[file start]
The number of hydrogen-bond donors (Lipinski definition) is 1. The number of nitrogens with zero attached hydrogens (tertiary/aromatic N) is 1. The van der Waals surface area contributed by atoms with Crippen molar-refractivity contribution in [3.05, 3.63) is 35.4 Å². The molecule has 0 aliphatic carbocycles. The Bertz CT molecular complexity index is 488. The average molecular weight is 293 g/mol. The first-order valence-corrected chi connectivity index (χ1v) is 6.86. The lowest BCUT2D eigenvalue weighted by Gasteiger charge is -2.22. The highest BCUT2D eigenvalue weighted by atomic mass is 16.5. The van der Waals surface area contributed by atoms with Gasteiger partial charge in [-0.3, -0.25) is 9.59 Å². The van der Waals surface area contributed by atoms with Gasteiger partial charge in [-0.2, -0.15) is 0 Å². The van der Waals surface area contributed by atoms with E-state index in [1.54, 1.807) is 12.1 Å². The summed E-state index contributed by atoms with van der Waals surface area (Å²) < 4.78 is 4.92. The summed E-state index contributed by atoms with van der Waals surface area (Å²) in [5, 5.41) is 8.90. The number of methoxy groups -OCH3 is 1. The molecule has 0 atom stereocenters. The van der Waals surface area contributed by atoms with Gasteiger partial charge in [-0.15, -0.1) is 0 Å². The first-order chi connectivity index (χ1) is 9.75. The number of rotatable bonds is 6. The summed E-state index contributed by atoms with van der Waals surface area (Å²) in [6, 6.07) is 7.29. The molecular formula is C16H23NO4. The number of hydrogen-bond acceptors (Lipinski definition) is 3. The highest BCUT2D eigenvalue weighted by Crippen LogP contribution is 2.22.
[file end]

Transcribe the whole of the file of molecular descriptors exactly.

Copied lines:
The number of hydrogen-bond donors (Lipinski definition) is 1. The number of nitrogens with zero attached hydrogens (tertiary/aromatic N) is 1. The van der Waals surface area contributed by atoms with Crippen molar-refractivity contribution in [3.05, 3.63) is 35.4 Å². The molecule has 0 aliphatic carbocycles. The Bertz CT molecular complexity index is 488. The average molecular weight is 293 g/mol. The first-order valence-corrected chi connectivity index (χ1v) is 6.86. The lowest BCUT2D eigenvalue weighted by Gasteiger charge is -2.22. The highest BCUT2D eigenvalue weighted by atomic mass is 16.5. The van der Waals surface area contributed by atoms with Gasteiger partial charge in [-0.3, -0.25) is 9.59 Å². The van der Waals surface area contributed by atoms with Gasteiger partial charge in [-0.2, -0.15) is 0 Å². The van der Waals surface area contributed by atoms with E-state index in [1.54, 1.807) is 12.1 Å². The summed E-state index contributed by atoms with van der Waals surface area (Å²) < 4.78 is 4.92. The summed E-state index contributed by atoms with van der Waals surface area (Å²) in [5, 5.41) is 8.90. The number of methoxy groups -OCH3 is 1. The molecule has 0 atom stereocenters. The van der Waals surface area contributed by atoms with Gasteiger partial charge in [-0.15, -0.1) is 0 Å². The first-order chi connectivity index (χ1) is 9.75. The number of rotatable bonds is 6. The summed E-state index contributed by atoms with van der Waals surface area (Å²) in [6, 6.07) is 7.29. The molecular formula is C16H23NO4. The number of hydrogen-bond acceptors (Lipinski definition) is 3. The highest BCUT2D eigenvalue weighted by Crippen LogP contribution is 2.22.